Rep. Greg Pence (IN-06), the older brother of Vice President Mike Pence, issued a pair of statements contextualizing Wednesday's insurrection by pro-Trump extremists at the United States Capitol.
Rep. Pence first issued a statement condemning the violence calling it “a tragic day for all of America.” Through his press secretary, he continued, “Violence and anarchy is wrong, and the madness at the Capitol must stop.”
Pence and the VP remained in the Capitol complex while it was occupied by the mob.
Hours after the insurrection, Pence and his Congressional colleagues returned to the business of approving electors from each state.
“There are millions of American voters in our nation who currently feel disenfranchised, but violence and anarchy is never the answer. The way forward for our nation is to follow the U.S. Constitution,” it read. “My votes reflect both my support of the Constitution and the disenfranchised voters of the 6th District who feel this election process was intentionally altered for political reasons.”
Representatives Jim Baird (IN-03), Jim Banks (IN-04) and Jackie Walorski (IN-02) — all congressional Republicans — objected to accepting electors from Arizona and Pennsylvania.
Walorski defended her actions, claiming her vote aimed "to restore the American people's confidence in our election system," per a statement from her press secretary.
Walorski's statement continued, "Because Congress was unable to reach a bipartisan agreement to take such a commonsense step, I voted to formally object to certain electors from contested states in order to shine a light on those concerns."
In a lengthy Facebook post, Baird defended his votes after blaming the Supreme Court for not ruling even though the court has rejected multiple cases attempting to overturn state election results brought by the Trump campaign.
Neither Walorski, Pence nor any Republicans objecting to the result have identified specific examples of widespread voter fraud that would question the validity of any state’s electors.
All voting to refuse electors were either unavailable or did not respond to requests for interviews.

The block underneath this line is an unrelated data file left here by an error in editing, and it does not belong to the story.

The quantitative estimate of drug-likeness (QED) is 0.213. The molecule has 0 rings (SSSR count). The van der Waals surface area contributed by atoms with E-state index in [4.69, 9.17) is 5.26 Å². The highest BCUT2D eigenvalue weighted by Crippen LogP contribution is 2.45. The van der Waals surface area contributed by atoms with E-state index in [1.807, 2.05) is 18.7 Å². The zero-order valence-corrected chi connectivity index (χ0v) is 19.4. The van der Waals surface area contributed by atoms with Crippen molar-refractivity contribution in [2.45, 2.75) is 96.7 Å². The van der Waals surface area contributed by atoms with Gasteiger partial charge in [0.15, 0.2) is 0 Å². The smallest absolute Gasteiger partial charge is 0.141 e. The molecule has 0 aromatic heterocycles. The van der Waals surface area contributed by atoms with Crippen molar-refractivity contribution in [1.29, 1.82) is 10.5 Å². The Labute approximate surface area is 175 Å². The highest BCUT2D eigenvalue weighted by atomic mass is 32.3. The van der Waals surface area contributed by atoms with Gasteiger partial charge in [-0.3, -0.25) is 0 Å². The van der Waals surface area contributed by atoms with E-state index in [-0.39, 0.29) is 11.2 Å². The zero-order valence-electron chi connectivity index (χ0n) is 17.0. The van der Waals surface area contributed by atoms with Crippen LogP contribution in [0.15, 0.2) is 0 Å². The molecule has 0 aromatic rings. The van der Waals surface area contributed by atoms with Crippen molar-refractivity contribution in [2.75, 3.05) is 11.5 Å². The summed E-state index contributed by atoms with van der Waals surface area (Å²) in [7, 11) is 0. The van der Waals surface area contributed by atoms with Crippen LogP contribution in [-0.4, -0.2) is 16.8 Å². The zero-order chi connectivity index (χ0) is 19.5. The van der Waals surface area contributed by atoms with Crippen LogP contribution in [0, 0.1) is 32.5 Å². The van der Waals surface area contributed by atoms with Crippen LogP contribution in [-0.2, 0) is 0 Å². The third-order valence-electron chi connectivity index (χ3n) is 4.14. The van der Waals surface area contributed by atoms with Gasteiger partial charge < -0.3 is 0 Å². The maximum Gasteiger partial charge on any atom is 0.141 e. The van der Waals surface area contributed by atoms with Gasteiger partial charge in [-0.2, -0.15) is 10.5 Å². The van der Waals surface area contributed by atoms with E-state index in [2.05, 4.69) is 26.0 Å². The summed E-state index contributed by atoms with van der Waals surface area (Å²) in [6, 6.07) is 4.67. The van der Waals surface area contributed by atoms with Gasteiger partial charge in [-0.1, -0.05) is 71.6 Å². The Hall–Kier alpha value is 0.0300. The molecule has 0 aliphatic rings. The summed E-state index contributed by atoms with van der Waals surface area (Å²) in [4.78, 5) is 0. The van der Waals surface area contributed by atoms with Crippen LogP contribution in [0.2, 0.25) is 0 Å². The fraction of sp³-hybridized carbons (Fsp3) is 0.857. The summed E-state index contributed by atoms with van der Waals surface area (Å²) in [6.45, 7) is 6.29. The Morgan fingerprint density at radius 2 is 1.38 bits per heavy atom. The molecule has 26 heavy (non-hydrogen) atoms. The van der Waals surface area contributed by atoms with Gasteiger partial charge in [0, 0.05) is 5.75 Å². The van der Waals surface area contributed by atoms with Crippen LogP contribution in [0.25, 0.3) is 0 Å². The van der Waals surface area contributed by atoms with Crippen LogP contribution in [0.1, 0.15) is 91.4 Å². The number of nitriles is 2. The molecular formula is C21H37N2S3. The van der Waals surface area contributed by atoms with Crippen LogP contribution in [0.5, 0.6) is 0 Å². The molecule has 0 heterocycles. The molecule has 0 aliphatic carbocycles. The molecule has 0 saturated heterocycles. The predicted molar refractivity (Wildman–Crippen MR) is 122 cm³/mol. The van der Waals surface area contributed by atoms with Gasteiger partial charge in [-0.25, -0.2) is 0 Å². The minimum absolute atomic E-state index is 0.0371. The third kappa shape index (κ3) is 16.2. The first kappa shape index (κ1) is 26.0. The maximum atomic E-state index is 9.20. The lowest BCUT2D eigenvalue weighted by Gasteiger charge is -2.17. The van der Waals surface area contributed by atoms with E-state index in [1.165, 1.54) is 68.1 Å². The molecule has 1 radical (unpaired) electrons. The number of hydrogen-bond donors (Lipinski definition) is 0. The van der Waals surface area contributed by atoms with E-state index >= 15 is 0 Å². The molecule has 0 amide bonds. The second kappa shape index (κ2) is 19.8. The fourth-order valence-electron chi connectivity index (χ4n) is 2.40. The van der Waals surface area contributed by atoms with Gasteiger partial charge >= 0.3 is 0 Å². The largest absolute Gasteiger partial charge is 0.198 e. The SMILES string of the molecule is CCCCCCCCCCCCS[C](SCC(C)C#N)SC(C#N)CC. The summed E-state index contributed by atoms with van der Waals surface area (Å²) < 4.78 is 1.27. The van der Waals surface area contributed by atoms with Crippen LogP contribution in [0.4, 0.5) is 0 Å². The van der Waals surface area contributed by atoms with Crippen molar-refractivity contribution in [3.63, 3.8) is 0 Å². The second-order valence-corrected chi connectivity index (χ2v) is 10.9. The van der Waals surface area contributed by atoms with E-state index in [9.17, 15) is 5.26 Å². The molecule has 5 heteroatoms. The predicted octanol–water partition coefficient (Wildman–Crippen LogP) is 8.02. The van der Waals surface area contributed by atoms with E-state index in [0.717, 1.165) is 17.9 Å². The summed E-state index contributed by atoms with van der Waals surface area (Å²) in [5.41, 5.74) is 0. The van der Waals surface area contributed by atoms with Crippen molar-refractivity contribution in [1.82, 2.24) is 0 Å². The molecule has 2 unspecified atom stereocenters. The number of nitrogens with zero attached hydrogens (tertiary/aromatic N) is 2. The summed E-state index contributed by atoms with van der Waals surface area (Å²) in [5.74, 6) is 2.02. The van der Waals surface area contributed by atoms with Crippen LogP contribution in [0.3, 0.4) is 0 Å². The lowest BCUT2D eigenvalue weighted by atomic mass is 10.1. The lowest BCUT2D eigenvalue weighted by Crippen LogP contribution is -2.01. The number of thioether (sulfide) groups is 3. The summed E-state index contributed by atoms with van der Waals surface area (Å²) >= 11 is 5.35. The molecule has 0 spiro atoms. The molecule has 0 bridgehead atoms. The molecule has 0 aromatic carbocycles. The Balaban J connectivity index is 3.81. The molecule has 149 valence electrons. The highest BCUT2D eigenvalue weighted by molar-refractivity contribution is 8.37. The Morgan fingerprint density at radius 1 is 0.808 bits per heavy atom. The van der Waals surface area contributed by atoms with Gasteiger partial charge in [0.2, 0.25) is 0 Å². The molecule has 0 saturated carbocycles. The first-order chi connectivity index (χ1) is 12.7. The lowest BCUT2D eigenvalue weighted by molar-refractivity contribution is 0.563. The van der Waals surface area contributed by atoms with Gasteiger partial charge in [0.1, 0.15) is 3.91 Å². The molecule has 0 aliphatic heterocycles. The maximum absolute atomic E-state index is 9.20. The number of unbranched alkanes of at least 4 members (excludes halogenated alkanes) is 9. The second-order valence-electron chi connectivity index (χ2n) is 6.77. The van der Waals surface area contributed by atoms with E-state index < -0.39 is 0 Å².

The rest of Indiana’s congressional delegation voted to accept all electors, including newly elected GOP Congresswoman Victoria Spartz (IN-05).
Republican Rep. Larry Bucshon (IN-08) was more direct than most Hoosier Republicans in his critique of President Donald Trump.
He charactized the events as "an attempt to force the Congress to overturn an election for which the rioters did not like the result. An insurrection against the Federal Government. Unfortunately, earlier in the day President Trump, in a speech on the National Mall, incited the crowd to do just that."
Bucshon voiced his support for the president's agenda, but dispelled other unverified claims many of his peers continued to tout. "However, in over two months since the election, the President’s legal team has not succeeded in proving to the courts that action must be taken in this election. Election law reform must be undertaken at the state level," he wrote.
Indiana’s Republican U.S. senators, Mike Braun and Todd Young, approved electors.
For Braun, it was a stark shift. Nine hours earlier, Indiana’s junior senator had said he would refuse to approve electors from Arizona.
Late Wednesday night, Braun posted a statement to Twitter, writing, "Today’s events changed things drastically. Though I will continue to push for a thorough investigation into the election irregularities many Hoosiers are concerned with as my objection was intended, I have withdrawn that objection and will vote to get this ugly day behind us."
Numerous attempts to contact the senator were unreturned.
Young spoke out against the insurrection on Twitter.
“In America we have a right to peacefully protest,” he wrote. “But what has occurred today goes against everything we stand for as a nation. This is not a peaceful protest – it is violence and it is reprehensible. This must stop.”
As expected, Young voted to approve electors from all states.
In a standoff with protestors Wednesday morning captured on video by a Washington Post reporter — before the insurrection — Young passionately defended his vote.
“Our opinions don’t matter,” Young said in part. “The law matters.”
Emma Atkinson and the Associated Press contributed reporting.